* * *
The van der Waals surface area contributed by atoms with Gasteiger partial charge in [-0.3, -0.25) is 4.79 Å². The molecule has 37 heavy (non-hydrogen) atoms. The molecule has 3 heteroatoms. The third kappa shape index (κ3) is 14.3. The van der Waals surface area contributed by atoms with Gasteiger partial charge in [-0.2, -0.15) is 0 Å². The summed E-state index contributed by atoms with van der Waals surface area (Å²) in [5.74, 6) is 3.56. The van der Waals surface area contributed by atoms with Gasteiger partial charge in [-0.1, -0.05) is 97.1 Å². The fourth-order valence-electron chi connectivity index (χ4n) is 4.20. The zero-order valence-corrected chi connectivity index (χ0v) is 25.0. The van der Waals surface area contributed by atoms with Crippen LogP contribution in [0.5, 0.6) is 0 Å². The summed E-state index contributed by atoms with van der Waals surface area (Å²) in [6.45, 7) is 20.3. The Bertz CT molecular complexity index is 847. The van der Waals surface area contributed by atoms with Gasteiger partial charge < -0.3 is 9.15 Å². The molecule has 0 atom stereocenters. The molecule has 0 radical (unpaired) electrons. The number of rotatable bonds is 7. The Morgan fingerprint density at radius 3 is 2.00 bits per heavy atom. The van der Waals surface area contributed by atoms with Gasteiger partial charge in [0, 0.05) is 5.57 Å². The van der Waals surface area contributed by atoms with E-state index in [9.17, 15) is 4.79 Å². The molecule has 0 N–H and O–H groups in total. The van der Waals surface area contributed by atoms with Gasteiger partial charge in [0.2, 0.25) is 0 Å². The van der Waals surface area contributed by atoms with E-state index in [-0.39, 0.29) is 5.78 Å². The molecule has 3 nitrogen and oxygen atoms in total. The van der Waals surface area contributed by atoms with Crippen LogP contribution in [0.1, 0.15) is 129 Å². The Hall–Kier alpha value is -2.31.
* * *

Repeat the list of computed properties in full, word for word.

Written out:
The van der Waals surface area contributed by atoms with Gasteiger partial charge in [-0.3, -0.25) is 4.79 Å². The molecule has 37 heavy (non-hydrogen) atoms. The molecule has 3 heteroatoms. The third kappa shape index (κ3) is 14.3. The van der Waals surface area contributed by atoms with Gasteiger partial charge in [-0.2, -0.15) is 0 Å². The summed E-state index contributed by atoms with van der Waals surface area (Å²) in [5.74, 6) is 3.56. The van der Waals surface area contributed by atoms with Gasteiger partial charge in [-0.1, -0.05) is 97.1 Å². The fourth-order valence-electron chi connectivity index (χ4n) is 4.20. The zero-order valence-corrected chi connectivity index (χ0v) is 25.0. The van der Waals surface area contributed by atoms with Crippen LogP contribution in [0.5, 0.6) is 0 Å². The summed E-state index contributed by atoms with van der Waals surface area (Å²) in [6.45, 7) is 20.3. The Bertz CT molecular complexity index is 847. The van der Waals surface area contributed by atoms with Gasteiger partial charge < -0.3 is 9.15 Å². The molecule has 0 atom stereocenters. The molecule has 0 radical (unpaired) electrons. The number of rotatable bonds is 7. The Morgan fingerprint density at radius 3 is 2.00 bits per heavy atom. The van der Waals surface area contributed by atoms with Gasteiger partial charge in [0, 0.05) is 5.57 Å². The van der Waals surface area contributed by atoms with E-state index in [9.17, 15) is 4.79 Å². The molecule has 0 N–H and O–H groups in total. The van der Waals surface area contributed by atoms with Gasteiger partial charge in [0.2, 0.25) is 0 Å². The van der Waals surface area contributed by atoms with E-state index in [-0.39, 0.29) is 5.78 Å². The molecule has 3 nitrogen and oxygen atoms in total. The van der Waals surface area contributed by atoms with Crippen LogP contribution in [0.1, 0.15) is 129 Å². The Hall–Kier alpha value is -2.31.